Objective To assess early effects on joint structures of VX-509 in combination with stable disease-modifying antirheumatic drug (DMARD) therapy using MRI in adults with rheumatoid arthritis (RA).
Methods This phase II, placebo-controlled, double-blind, dose-ranging study randomised patients with RA and inadequate DMARD response to VX-509 100 mg (n=11), 200 mg (n=10) or 300 mg (n=10) or placebo (n=12) once daily for 12 weeks. Outcome measures included American College of Rheumatology score (ACR20; improvement of ≥20%) and disease activity score (DAS28) using C reactive protein (CRP), and the RA MRI scoring (RAMRIS) system.
Results ACR20 response at week 12 was 63.6%, 60.0% and 60.0% in the VX-509 100-mg, 200-mg and 300-mg groups, respectively, compared with 25.0% in the placebo group. DAS28-CRP scores decreased in a dose-dependent manner with increasing VX-509 doses. Decreases in RAMRIS synovitis scores were significantly different from placebo for all VX-509 doses (p<0.01) and for RAMRIS osteitis scores (p<0.01) for VX-509 300 mg. Treatment was generally well tolerated.
Conclusions VX-509 plus a DMARD reduced the signs and symptoms of RA in patients with an inadequate response to a DMARD alone. MRI responses were detected at week 12. Treatment was generally well tolerated.
Trial registration number NCT01754935; results.
- Rheumatoid Arthritis
- Magnetic Resonance Imaging
- DMARDs (biologic)
Statistics from Altmetric.com
If you wish to reuse any or all of this article please use the link below which will take you to the Copyright Clearance Center’s RightsLink service. You will be able to get a quick price and instant permission to reuse the content in many different ways.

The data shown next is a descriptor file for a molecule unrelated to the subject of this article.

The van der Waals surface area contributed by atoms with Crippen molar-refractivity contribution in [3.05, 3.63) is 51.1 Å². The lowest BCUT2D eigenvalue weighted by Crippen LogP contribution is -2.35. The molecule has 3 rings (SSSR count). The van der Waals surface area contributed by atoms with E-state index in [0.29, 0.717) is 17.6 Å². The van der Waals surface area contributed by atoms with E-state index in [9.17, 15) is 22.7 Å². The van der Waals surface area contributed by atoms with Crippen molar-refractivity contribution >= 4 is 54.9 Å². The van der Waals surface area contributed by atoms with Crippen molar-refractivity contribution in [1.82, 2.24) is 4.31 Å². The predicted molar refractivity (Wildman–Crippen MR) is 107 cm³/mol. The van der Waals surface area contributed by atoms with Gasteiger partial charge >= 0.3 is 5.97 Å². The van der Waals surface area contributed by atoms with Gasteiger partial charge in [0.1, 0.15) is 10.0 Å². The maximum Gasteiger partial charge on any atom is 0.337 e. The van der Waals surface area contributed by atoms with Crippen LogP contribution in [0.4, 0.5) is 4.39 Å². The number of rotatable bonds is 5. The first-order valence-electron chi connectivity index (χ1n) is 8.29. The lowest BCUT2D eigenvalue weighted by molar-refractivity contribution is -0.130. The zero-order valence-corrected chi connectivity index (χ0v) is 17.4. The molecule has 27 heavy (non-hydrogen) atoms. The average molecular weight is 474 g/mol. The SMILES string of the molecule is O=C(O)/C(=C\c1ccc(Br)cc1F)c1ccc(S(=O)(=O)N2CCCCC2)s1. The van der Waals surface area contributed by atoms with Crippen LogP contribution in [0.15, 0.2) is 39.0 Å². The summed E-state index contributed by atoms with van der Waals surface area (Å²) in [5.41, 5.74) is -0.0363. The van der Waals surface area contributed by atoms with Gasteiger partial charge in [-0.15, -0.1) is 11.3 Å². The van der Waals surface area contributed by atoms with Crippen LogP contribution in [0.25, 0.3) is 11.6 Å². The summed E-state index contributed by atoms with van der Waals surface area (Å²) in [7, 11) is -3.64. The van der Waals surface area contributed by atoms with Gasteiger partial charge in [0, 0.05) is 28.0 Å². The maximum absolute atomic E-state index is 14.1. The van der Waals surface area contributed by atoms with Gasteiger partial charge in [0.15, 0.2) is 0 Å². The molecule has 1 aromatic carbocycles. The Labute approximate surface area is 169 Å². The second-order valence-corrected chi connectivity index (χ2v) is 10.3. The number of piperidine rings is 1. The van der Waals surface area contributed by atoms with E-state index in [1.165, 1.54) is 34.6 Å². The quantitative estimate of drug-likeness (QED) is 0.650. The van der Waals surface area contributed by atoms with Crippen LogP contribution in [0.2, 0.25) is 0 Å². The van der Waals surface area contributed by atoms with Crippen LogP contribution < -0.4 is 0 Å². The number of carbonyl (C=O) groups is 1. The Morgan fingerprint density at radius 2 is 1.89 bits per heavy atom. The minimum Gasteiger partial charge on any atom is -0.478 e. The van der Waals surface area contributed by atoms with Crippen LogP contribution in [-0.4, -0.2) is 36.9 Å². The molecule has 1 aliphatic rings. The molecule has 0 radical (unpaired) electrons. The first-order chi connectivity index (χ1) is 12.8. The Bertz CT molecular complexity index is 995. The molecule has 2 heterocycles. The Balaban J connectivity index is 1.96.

Handling editor Tore K Kvien
Contributors MO and MG participated in designing the study. MG was a study investigator and collected/assembled data. FY and NK prepared the manuscript. All authors participated in data analysis and interpretation, and all provided critical review and revisions to the manuscript. All authors granted final approval of the manuscript.
Funding This study was sponsored by Vertex Pharmaceuticals Incorporated.
Competing interests MG has received consultancy fees from Eli Lilly, Pfizer and Vertex Pharmaceuticals Incorporated, and study grants from Sanofi and Regeneron Pharmaceuticals. FY and NK are employees of Vertex Pharmaceuticals Incorporated. MO has received consultancy/speaker fees and/or research support form Abbott/Abbvie, BMS, Boehringer-Ingelheim, Celgene, Centocor, Eli Lilly, GlaxoSmithKline, Hospira, Janssen, Merck, Mundipharma, Novartis, Novo, Orion, Pfizer, Regeneron, Schering-Plough, Roche, Takeda, UCB and Wyeth.
Patient consent Obtained
Ethics approval University of the Witwatersrand, Johannesburg, Human Research Ethics Committee, South Africa: 121002. Pharma-ethics, South Africa: 20121127. Administrative Panel on Human Subjects in Medical Research, Stanford University, California, USA: 350 (Panel: 3). Human Subjects Committee, The University of Kansas Medical Center, Kansas, USA: 13571. New England Institutional Review Board, Massachusetts, USA: 12-322. Lithuanian Bioethics Committee, Lithuania: P-12-84. The Committee on Biomedical Research Ethics for the Region North Jutland, Denmark: N-2012-003439-41. Western Institutional Review Board, Washington, USA: 1138506. Medische Ethische Toetsingscommissie University Medical Center, The Netherlands: NL42286.041.12. Tallinn Medical Research Ethics Committee, Estonia: 2956. University of California San Diego, California, USA: 130843.
Provenance and peer review Not commissioned; externally peer reviewed.